344. Letter From the Political Counselor at the Embassy in Germany (Dean) to the Director of the Office of German Affairs (Sutterlin)1

Dear Jim:

Washington has taken the position that we should not intervene in the inner-German conflict over ratification of the Eastern Treaties.2 This position is certainly correct and we here have been abiding by it. I should tell you, however, that in his discussions of the ratification situation with me on March 3 and March 20,3 State Secretary Bahr requested a personal intervention with Barzel by either Mr. Rush or Dr. Kissinger acting in the name of the White House.

On the first occasion, I referred to our established policy of nonintervention but, on the second one, Bahr made it clear that he expects at least that his message be sent through to Mr. Rush with whom, as you know, he had a very close working relationship. Bahr pointed out that he expected that the Administration would have a direct interest in preventing a situation where treaty ratification might fail and the Berlin Agreement went into limbo just before the President’s trip to Moscow. He is hoping that Barzel can be persuaded to urge Kohl and Stoltenberg not to vote against the treaties in the Bundesrat4 if the CDU majority there is confirmed by the Baden-Wuerttemberg elections and that a direct expression of concern by the Administration might be a factor in Barzel’s decision.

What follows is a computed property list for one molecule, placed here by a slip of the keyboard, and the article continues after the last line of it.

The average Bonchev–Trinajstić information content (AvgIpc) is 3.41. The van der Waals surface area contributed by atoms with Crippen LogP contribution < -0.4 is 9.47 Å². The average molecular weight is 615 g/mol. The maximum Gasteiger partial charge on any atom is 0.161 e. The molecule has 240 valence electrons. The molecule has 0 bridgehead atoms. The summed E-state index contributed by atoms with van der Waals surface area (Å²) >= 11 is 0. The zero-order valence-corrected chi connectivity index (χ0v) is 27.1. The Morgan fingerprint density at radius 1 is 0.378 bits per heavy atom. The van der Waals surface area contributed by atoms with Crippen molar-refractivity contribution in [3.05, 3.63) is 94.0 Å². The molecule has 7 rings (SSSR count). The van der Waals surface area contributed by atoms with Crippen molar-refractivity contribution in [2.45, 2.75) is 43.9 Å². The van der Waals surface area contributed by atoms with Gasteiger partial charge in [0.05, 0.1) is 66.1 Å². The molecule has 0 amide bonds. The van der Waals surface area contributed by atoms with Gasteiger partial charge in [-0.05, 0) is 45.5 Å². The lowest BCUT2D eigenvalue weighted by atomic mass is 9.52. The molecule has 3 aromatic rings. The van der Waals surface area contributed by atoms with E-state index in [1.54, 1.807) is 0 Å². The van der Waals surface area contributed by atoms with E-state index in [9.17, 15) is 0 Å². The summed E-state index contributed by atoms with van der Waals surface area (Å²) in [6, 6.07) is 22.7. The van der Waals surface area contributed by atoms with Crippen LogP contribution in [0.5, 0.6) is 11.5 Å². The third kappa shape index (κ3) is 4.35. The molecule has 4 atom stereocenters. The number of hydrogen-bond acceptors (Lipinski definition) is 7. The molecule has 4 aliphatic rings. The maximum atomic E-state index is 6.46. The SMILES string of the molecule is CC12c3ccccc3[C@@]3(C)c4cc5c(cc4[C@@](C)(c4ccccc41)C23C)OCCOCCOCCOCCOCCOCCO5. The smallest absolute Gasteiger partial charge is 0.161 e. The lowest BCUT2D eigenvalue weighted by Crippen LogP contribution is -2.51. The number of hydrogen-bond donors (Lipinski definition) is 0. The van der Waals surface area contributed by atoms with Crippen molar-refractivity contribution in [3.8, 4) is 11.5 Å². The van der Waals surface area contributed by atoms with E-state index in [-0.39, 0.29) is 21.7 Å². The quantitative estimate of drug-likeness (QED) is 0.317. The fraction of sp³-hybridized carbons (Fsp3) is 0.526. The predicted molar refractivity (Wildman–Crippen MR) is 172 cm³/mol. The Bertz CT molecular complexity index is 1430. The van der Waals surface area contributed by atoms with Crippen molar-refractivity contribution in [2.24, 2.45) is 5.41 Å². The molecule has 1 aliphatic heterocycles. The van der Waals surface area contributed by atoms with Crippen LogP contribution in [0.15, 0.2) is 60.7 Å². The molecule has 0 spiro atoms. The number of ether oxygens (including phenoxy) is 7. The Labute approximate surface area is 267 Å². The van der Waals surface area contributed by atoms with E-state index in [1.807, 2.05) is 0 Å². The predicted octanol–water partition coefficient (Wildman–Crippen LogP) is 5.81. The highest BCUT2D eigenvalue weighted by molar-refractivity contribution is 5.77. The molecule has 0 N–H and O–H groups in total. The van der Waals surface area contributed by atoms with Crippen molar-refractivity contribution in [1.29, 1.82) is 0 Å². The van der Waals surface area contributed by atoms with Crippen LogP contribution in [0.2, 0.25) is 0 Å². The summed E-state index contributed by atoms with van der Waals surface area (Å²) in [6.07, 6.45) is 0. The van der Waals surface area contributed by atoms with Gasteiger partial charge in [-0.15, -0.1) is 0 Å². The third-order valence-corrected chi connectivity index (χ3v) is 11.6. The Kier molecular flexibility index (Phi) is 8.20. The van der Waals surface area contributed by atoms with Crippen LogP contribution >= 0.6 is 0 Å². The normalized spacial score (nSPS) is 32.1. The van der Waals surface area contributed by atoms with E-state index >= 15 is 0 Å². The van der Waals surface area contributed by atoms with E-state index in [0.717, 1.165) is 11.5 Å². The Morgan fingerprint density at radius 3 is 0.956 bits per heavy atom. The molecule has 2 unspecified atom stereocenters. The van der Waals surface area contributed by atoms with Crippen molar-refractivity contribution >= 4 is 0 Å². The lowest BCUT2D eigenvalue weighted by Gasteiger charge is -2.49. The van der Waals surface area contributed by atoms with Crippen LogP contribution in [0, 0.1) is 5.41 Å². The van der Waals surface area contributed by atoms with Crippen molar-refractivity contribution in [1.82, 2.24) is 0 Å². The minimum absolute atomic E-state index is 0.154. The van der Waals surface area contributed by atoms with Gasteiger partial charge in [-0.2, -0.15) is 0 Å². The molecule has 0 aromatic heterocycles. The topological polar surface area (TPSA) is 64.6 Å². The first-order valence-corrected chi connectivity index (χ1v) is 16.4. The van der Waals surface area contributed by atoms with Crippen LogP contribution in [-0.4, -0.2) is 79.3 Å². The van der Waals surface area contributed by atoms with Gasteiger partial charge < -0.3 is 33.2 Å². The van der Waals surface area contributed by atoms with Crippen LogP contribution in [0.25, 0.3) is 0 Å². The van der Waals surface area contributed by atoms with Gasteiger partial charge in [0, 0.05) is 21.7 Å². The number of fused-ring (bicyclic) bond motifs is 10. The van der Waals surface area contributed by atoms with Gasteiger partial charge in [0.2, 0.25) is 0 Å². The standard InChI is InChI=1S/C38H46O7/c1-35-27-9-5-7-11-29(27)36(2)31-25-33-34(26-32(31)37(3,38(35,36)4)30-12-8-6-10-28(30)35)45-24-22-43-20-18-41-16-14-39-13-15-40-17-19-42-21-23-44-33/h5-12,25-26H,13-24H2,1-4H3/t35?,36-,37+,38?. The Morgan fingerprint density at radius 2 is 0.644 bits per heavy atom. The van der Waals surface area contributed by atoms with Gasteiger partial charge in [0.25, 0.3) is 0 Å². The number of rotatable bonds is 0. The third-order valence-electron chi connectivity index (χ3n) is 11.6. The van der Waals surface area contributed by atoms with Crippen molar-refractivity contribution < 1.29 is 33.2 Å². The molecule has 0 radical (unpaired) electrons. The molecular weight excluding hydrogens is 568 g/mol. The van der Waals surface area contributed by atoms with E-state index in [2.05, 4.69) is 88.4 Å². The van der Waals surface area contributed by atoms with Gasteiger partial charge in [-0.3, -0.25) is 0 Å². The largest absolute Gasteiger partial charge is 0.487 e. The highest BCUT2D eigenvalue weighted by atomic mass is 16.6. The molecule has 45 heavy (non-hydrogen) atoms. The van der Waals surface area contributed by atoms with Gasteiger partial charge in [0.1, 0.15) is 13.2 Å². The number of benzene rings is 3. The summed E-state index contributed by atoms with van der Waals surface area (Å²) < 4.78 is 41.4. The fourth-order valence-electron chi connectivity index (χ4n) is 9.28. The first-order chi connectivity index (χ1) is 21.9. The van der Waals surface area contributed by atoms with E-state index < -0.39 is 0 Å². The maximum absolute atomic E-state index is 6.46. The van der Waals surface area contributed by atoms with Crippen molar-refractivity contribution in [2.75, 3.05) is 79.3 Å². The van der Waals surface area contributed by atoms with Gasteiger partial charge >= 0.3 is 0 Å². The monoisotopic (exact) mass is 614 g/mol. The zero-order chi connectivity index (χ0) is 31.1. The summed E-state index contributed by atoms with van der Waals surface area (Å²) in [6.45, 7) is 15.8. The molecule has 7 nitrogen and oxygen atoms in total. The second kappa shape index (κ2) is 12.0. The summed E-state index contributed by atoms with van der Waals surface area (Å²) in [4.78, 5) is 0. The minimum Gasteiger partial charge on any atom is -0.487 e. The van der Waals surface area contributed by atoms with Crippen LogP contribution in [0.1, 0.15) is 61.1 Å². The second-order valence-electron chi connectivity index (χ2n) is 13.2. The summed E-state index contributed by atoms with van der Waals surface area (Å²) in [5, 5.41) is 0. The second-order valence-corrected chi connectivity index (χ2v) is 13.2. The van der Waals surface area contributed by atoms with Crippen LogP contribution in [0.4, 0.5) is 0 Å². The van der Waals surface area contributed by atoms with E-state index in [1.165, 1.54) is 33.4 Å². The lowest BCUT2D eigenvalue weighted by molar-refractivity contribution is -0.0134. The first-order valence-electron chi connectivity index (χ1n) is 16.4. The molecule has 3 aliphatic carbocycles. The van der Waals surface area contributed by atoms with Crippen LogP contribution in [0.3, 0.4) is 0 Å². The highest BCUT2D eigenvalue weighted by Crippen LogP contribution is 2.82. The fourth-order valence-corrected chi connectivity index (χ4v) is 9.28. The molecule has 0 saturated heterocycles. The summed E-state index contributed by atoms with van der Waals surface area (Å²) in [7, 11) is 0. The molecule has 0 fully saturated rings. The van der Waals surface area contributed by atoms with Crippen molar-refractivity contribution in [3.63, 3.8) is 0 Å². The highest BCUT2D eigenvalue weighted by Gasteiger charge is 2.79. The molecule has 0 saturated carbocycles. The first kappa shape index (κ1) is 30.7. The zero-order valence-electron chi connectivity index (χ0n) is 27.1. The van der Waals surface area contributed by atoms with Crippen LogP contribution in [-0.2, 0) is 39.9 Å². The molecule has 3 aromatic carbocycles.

My own worry is that if the tight situation here continues, and the Brandt Government nevertheless survives, it may for some time to come resent the inactivity of our government at the time of its own greatest need. On the other hand, the risks of intervention with Barzel are considerable even on a private basis and the effects on him uncertain, also with some chance of resentment if it becomes public and even [Page 978] if it does not. In any event, I believe that the state of our relations with the FRG requires that Bahr should be told that his message has reached Ambassador Rush.

With best regards,

  1. Source: Department of State, EUR/CE Files: Lot 85 D 330, JD—Correspondence 1972. Secret; Official–Informal. A copy was sent to Cash.
  2. See Document 342.
  3. The Embassy forwarded accounts of these discussions in telegrams 3029 and 3902 from Bonn, March 3 and March 21. (National Archives, RG 59, Central Files 1970–73, POL 15 GER W and POL GER W–USSR)
  4. As Minister Presidents of the Rheinland-Pfalz and Schleswig-Holstein, Kohl and Stoltenberg each controlled four votes of the CDU/CSU majority (21 to 20) in the Bundesrat.